“I think the separation is just more apparent now because their scene has gotten so big,” Gauthreaux, who’s gay, says. “Dance for straight people was pretty much non-existent 10 years ago. I don’t want to pigeonhole them, but a lot of them were just so into hip-hop, which nowadays has gone more underground, but dance music is on the radio. I mean if you listen to Rihanna’s new album, half the songs are already club ready. Before that would never have been the case and you had to remix everything. It’s just a natural thing with the way music changes. In five years from now, it could be totally different, I’m not sure.”

Gauthreaux says the genres are distinct because gays and straights party differently.

“At the end of the day, there’s a certain comfort at walking into a club and knowing 99 percent of the people there are people you could go up and buy a drink for,” he says. “Nobody wants to be guessing, ‘Is this guy straight?,’ ‘Is this guy gay?’ It’s just a different clubbing culture altogether. Gay people go out and party. They’re not into VIP booths and champagne bottles and buttoned up shirts and girls in high heels. It’s also more violent, typically, at the straight clubs. In the gay clubs, you don’t have to worry about fights breaking out. We don’t care about champagne service. We want a DJ box and we want to get down. I think there’s a long way to go before it’s all intertwined.”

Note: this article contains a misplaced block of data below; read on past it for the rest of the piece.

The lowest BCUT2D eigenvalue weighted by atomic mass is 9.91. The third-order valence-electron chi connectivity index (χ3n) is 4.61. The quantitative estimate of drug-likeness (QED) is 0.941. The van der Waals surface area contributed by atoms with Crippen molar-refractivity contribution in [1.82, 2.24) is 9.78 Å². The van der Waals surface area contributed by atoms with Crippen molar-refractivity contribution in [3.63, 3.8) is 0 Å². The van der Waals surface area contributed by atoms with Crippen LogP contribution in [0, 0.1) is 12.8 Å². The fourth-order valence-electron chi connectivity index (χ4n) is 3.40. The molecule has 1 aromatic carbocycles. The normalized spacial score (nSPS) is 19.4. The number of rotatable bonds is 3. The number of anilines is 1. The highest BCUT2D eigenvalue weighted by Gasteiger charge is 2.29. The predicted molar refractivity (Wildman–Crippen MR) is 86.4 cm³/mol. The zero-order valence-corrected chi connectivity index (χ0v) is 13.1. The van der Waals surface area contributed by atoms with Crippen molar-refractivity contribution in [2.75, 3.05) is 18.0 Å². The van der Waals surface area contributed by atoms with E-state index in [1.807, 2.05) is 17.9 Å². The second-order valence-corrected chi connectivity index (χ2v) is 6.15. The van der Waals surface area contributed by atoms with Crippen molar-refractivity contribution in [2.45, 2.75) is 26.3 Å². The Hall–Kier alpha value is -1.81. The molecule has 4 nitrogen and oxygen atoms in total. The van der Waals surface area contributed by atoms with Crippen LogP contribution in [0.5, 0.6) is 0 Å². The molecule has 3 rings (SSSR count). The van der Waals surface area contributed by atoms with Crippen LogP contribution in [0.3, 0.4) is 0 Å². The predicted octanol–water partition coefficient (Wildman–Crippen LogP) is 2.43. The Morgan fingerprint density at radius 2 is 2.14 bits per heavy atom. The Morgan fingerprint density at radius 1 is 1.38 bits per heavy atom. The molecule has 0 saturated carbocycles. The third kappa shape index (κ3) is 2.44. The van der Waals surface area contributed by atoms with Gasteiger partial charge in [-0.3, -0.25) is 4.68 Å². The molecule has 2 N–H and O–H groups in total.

The ‘treau triv

Joe Gauthreaux, DJ, music, gay news, Washington Blade

Joe Gauthreaux (Photo courtesy of Project Publicity)

Current relationship status: Single

Any tattoos? Yes, one. My sign — Leo.

Do you follow astrology? I don’t follow every sign, but I certainly know my sign and I’m so 100 percent my sign, it’s not even funny. I also know the compatible signs for Leos.

But just for fun or seriously? Let’s say this — if I meet somebody and they’re not one of the compatible signs for me, I’m a LOT more cautious. I know that sounds ridiculous, but there’s an aspect to it that I very much believe.

How much of your set is live? “I’ve never not played live. That would just be so weird. It’s not like I’m remixing everything live right there on the spot, of course. If you want to do a mash-up or something, of course, you do that ahead of time on the computer, but that’s just one track. It’s such a creative art form, you have to feed off the crowd and you can’t do that at home by yourself.”

How long do you typically spin? “Usually four to five hours. Sometimes less if there are other DJs on the bill. But you have to take time to get a good grove going.”

Joey DiGuglielmo is the Features Editor for the Washington Blade.